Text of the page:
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Conceptual Understanding

discount tax problem

I gave a student a pop quiz on percent change – find discount and tax – after she completed  independent practice on this objective. The student followed the steps very well, as you can see in the photo (I added the ink later) up to the very end. At that point she added the tax to 6 for a total cost of $9.36 – good deal for an $80 coat!

This is hardly uncommon if not typical in education both at the secondary and post-secondary level. The focus is largely on steps and not concept building. I asked her follow up questions (as opposed to telling her what to do to fix it) to flesh out the concept. “What did you do first and why?” “What does discount mean?” “What did you do here (pointing to the 6/100 part)?” “What do you pay the cashier?” She was confused because she wasn’t thinking real life situation but got caught in the weeds of the math steps.

What often happens is that students give up when pressed to think. I often have students tell me “can’t you just tell me the answer?” and “you’re the teacher, you’re supposed to teach me.” I respond “Yes, I can show you and I already taught you; now it’s your turn.”

 

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Middle school to college

college long range planning (2)This is a photo of a table I created for a former 7th grade student of mine. It laid out his academic future leading up to college. The arrows were a visual part of my explanation of how college applications are largely based on the 9th, 10th and 11th grade high school years.

This is significant because many students struggle their freshman year of high school. If they have a bad year academically one third of their courses used to compute their gpa for the application is a drag on the gpa. There are other negative consequences for a bad start to high school such as a diminished confidence, poor study skills, shifting into a lower level academic track and self-fulfilling prophecy.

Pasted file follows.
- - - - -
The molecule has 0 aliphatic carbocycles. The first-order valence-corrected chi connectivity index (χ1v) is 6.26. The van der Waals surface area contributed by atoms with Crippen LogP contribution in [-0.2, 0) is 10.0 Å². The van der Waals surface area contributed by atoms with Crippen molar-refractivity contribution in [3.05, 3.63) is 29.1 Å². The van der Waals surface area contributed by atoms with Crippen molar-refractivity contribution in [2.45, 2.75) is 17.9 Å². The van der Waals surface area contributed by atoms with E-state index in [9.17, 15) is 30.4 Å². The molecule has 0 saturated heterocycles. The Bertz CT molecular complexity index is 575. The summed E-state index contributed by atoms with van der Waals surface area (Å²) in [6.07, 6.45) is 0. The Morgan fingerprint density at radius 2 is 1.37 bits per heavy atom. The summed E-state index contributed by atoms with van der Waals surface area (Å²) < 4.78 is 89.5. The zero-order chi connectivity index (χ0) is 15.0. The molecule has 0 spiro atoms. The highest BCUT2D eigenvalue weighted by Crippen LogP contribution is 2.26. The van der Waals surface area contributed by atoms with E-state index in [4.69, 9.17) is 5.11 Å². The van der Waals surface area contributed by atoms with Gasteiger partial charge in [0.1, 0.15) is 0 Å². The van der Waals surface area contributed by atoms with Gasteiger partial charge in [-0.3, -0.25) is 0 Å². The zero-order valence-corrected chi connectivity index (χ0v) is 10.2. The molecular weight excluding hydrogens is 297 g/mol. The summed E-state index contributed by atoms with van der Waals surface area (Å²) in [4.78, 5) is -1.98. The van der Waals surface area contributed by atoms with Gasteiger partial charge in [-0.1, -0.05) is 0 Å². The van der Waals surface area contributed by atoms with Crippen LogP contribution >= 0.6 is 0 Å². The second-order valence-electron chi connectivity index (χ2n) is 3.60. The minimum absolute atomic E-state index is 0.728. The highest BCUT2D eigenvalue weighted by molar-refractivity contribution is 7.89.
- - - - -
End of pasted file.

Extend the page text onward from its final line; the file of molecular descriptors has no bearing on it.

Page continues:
Preparing for college (or post-secondary education in general) really does start in middle school. This is magnified for students with special needs. Training them to be self-sufficient and to self-advocate can take a long time. The longer it takes to start this training the longer it takes for them to become fluent at these self-help skills.

As a long time adjunct instructor at various colleges and universities I have repeatedly been witness to the same poor study skills in college as I see in high school and middle school.

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Lone Ranger vs Self-Help

In leadership class I studied the Lone Ranger approach to problem-solving. When a problem arose in an organization the boss would ride in and solve the problem. Afterwards he or she would ride off and the employees would be no better prepared for the next crisis or problem. The point of the analogy is empowerment – get the individuals to take responsibility for problem-solving. lone_ranger

The same holds true for the relationship between educators and students. All too often educators jump in to solve problems for the students without training students on responsibility. The students are not empowered or held responsible. This problem is magnified for students with special needs.

The most common example occurs during meetings with parents. When a student struggles the first suggestion is often asking teachers if there is additional time available to tutor or help the student individually (parents are not the only ones asking this). The original problem of poor self-help skills is not addressed and the adults shoulder more of the responsibility. As a consequence, the students’ belief  that external forces will or are necessary to fix their problems is reinforced.

My suggestion is to look at how the student can be supported as he or she is trained to be more effective in employing self-help skills. Is he taking notes? Is she doing all of her homework? Do the students follow examples in the book or use other resources?